The Telegraph
Since 1st March, 1999
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Gender bias in stroke signs

Washington, Oct. 27 (Reuters): Women feel the effects of a stroke differently than men do, researchers said, and this can affect the type of treatment they get.

Women suffering from stroke are likely to say they have headache, face and limb pain, disorientation and other nontraditional stroke symptoms, which could delay treatment, the researchers said in the Annals of Emergency Medicine.

It is vital to treat stroke as quickly as possible. Brain cells start to die and keep on dying in the hours after a stroke, but quick treatment can minimise the damage.

Doctors are trained to look for symptoms like sudden changes in sensation, walking ability, balance, motor functions, like paralysis of one side of the body, speech, vision and dizziness.

Therefore, a woman’s symptoms may be overlooked during the precious hours when stroke therapies work best, said the researchers at the University of Michigan Health System and the University of Texas at Houston.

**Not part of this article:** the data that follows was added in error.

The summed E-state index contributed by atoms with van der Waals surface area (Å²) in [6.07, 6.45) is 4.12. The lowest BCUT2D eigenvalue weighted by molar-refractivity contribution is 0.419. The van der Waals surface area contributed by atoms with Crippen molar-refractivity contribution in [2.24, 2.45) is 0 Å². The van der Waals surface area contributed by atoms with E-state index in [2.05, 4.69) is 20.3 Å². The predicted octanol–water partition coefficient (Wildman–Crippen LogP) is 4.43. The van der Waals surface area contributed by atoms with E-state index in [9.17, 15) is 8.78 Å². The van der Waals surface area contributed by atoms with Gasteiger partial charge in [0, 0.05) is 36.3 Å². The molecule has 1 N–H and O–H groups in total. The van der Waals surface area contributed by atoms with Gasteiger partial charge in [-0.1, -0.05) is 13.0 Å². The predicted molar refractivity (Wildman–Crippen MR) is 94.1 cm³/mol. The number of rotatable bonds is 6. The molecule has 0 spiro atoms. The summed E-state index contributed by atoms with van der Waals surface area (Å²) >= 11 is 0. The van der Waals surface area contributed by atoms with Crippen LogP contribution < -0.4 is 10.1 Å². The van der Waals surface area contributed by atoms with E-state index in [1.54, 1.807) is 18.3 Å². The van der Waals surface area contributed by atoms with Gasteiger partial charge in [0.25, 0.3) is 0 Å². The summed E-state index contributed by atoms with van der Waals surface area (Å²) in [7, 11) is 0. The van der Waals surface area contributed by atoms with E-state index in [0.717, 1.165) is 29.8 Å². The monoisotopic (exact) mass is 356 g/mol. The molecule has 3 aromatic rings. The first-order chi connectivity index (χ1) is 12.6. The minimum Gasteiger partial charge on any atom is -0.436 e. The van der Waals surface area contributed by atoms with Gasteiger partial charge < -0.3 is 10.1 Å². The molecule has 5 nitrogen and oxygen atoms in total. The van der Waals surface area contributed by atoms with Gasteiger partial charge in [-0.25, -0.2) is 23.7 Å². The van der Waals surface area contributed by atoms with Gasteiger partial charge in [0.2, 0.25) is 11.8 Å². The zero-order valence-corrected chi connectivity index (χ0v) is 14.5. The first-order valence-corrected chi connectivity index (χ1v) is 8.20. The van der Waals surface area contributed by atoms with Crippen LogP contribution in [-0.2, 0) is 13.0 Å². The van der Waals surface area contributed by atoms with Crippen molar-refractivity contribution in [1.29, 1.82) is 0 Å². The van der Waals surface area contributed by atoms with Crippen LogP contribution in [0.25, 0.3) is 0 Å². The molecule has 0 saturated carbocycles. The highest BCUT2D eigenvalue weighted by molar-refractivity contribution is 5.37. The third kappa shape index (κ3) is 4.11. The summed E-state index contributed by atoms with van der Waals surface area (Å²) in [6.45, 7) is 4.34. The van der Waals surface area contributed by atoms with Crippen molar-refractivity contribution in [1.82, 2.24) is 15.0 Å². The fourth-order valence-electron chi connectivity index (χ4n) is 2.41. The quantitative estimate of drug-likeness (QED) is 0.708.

“Our findings have important consequences for stroke diagnosis and treatment,” Dr Lewis Morgenstern of the University of Michigan said. “These differences are both biologically interesting and socially consequential,” he said. “They are important to medical education, too, because often medical students and others are trained that stroke is a man’s disease. It’s not.”

Dr. Lise Labiche of the University of Texas said: “Unless diseases are specifically studied in women, it can be wrongly assumed that women and men behave the same way. It is crucial to recognise that differences do occur between the genders.”

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